Mobile devices bring a whole new dimension to the computing experience. Not only do they provide many of the same services found in desktop computing, but they also offer additional features such as GPS reporting and photo distribution from camera to the Cloud. The fact is, without the proliferation of mobile device services Uber and Instagram would never come to be. Mobile computing has changed the game and so too has mobile performance testing.
The key to building a great mobile performance test strategy is to remember that you are testing mobile devices. While this may sound trite, the implications are profound. Mobile devices bring a unique set of challenges to performance testing. Need I remind you that mobile devices were intended to, well, be mobile. Therefore, the mobile performance testing strategy has to support this critical deviation from typical desktop computing.
The following tips are designed to help performance test practitioners ease the transition into mobile testing in a useful and practical manner.
Tip 1: Ensure that your Test Objectives Align with the Nature of the Business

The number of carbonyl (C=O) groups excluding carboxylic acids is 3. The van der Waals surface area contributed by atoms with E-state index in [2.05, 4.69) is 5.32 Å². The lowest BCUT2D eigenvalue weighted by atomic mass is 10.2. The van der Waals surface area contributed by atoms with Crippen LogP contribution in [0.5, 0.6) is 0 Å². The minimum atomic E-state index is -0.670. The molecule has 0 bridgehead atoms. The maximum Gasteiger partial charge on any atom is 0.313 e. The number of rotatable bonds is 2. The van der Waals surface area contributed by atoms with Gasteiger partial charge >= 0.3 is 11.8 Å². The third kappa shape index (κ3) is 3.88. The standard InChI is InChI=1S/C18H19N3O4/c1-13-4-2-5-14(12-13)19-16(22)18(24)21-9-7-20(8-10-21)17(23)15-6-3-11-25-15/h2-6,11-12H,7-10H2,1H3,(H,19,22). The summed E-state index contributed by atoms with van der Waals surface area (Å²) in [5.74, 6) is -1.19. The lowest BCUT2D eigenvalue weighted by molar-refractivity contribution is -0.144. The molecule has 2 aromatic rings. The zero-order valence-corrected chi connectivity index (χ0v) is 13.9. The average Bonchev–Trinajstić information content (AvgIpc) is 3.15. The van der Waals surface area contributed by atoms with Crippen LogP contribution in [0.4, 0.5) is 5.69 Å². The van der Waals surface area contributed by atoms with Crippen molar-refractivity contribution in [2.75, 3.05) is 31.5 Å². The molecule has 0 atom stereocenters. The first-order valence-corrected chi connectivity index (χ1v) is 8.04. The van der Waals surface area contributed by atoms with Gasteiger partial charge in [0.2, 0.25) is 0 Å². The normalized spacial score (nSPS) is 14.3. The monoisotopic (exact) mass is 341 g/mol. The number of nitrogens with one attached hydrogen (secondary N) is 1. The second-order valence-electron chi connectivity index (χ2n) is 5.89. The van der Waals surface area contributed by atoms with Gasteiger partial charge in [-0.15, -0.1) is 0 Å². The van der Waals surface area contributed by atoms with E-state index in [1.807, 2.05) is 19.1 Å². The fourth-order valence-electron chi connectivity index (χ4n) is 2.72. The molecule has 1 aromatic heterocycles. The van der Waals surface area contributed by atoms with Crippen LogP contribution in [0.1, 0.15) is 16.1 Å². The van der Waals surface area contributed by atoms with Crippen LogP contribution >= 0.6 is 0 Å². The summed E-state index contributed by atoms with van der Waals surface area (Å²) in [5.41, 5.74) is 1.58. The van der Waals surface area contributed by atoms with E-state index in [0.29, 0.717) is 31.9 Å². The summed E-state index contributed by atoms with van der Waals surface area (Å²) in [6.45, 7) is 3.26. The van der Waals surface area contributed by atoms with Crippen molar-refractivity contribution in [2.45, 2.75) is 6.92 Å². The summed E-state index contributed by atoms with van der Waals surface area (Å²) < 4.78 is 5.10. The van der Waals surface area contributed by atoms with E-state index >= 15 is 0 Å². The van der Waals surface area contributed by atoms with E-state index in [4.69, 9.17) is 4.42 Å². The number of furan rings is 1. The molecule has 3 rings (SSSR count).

What you test and how you conduct performance testing are each dependent on the nature of the business. Performance testing a smartphone will not look the same as say, testing for an on-demand scooter picked up by a rider on a street corner. Sure, both are mobile devices. And, there are standard features that each require to be tested – e.g., data exchange latency. But, a smartphone is not built nor expected to carry passengers just as the scooter won’t let you watch Star Wars: The Last Jedi. It’s no surprise then that your approach to performance testing should be as unique as it needs to be based on the mobile device type.
Okay, this is an extreme example. However, it illustrates an essential point: the business needs to dictate what/how to test for performance. The scooter business’s success criterion is likely to safely take passengers to and fro. Smartphone manufacturers want to ensure that calls can be made and photos taken.